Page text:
For two-dimensional thin shear layers close to local equilibrium (P ≈ ε) the model gives the following algebraic expressions for the stresses:
where φ ≡ (1 – C2)/C2. Evidently φ must be approximately 0.2 to give ≈ 0.5, Cμ = ≈ 0.1. Gibson and Launder (1978) chose C2 = 0.6 in order to satisfy an exact result for isotropic turbulence, setting C1 = 1.8 to obtain φ = 0.22. Gibson & Younis (1986), got better results for curved and swirling flows with C1 = 3.0, C2 = 0.3, disregarding the results of rapid-distortion theory and achieving arguably a better fit to the return-to-isotropy data [but see Taulbee (1989) for a contrary assessment].
A rigid boundary reflects pressure fluctuations and thereby inhibits the transfer of energy into the component normal to the wall. Launder et al. (1975), followed by Gibson and Launder (1978), add wall-effect terms to both parts of their pressure-strain models, in each case expressed as linear functions of distance from the wall. Craft and Launder (1991) retain only the wall correction to the rapid component, and that in more complicated form. Speziale et al. (1991) and Durbin (1993) have devised models that require no explicit wall-reflection terms.
In the near-wall viscous region where the Reynolds number is low, the energy-containing and dissipation ranges of the energy spectrum overlap, the fine-scale motion is no longer isotropic, and the dissipation rate is no longer divided equally between components. Rotta (1951) initially assumed that εij/ε ≈ but it is now known that this approximation seriously underestimates ε22, and it has been corrected in later work. The ε-equation differs only slightly from the form used in two-equation modeling. In the immediate vicinity of the wall becomes so attenuated that the turbulence becomes almost two-dimensional. The models devised by Launder and Shima (1989), Shima (1993), Launder and Tselepidakis (1993) involve Lumley's (1978) "flatness factor". A, of Eq. (65) which is unity in isotropic turbulence but → 0 as the turbulence approaches two-dimensionality in the near-wall layers.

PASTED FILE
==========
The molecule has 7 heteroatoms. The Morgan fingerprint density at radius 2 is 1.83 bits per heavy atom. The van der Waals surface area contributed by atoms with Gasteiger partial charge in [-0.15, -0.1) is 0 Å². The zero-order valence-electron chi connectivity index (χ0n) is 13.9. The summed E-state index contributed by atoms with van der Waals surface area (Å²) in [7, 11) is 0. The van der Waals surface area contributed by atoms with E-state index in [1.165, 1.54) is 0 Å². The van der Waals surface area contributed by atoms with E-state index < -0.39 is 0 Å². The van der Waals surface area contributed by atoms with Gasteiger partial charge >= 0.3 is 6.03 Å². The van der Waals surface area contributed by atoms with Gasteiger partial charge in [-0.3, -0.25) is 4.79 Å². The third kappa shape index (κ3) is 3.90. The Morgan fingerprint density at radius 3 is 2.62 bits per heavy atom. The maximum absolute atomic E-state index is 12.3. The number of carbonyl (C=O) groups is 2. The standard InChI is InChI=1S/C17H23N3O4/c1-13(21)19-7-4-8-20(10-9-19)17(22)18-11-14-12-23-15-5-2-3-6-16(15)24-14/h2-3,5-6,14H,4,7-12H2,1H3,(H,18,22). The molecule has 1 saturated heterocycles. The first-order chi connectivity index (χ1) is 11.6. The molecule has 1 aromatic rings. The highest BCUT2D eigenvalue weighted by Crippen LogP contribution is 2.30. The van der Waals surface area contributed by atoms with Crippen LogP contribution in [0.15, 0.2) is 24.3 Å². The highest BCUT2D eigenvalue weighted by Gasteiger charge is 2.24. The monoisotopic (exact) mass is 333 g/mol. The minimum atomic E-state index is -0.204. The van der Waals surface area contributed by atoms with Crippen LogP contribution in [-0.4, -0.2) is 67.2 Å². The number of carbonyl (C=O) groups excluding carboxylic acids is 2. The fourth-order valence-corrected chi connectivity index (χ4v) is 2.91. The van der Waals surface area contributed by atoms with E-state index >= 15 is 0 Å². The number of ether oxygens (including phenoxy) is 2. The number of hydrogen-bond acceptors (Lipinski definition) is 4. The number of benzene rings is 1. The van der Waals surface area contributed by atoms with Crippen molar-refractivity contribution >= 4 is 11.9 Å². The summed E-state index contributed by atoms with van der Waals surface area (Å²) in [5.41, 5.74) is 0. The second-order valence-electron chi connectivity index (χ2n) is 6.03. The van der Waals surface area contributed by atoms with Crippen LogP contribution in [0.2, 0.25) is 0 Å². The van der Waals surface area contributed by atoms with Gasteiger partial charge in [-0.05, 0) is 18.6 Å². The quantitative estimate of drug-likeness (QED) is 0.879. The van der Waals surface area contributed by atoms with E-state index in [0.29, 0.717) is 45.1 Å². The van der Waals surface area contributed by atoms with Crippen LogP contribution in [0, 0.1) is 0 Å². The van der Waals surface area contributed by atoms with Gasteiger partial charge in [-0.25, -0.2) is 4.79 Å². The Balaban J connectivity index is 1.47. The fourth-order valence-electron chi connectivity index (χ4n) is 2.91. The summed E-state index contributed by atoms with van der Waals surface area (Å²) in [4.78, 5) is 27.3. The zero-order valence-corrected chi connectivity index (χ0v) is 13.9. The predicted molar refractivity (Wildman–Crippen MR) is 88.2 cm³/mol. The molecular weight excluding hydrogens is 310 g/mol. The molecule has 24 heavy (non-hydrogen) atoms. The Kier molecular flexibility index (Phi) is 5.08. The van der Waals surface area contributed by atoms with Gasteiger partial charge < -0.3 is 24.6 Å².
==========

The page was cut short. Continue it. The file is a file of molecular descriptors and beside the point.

The equations have received less attention than the stress equations, and the closure methods are less highly developed, though naturally similar. The survey by Launder (1976) remains a useful introduction, recent advances are described by Lai and So (1991) and Durbin (1993).
The equations are obtained by multiplying the equation for (T + ) by uj and adding it to the (Ui + uj) equation multiplied by . The result after averaging is
At high Reynolds numbers the molecular diffusion terms are negligible, and the dissipation is zero by virtue of the local-isotropy hypothesis. Closure approximations for turbulent diffusion and the pressure-scalar-gradient correlation are akin to those of the Reynolds-stress equations, but are further complicated by the need to allow for different time scales in the fluctuating scalar and velocity fields. Turbulent diffusion of is modeled by
with Cs ≈ 0.11 or, frequently, with only the last of these terms. The arguments which led to the modeled pressure-strain term of the stress equations suggest for the equivalent term here:
where the first term on the right is the counterpart of Equation (62) and the second involves the mean-strain part of production.
For the idealized local-equilibrium shear layer, with negligible mean-flow or turbulent transport, the equations reduce to [Durbin (1993)]
C 1 = 3.0 and C 2 = 0.33 are chosen on the basis of the experimental data for free flow examined by Launder (1976): Prt ≈ 0.7, ≈ –1.3. The wall-reflection correction is small; substitution of near-wall stress values from Eq. (68) gives Prt ≈ 0.8, ≈ –1.8. Lai and So (1990) and Durbin (1993) describe low-Re scalar-flux models.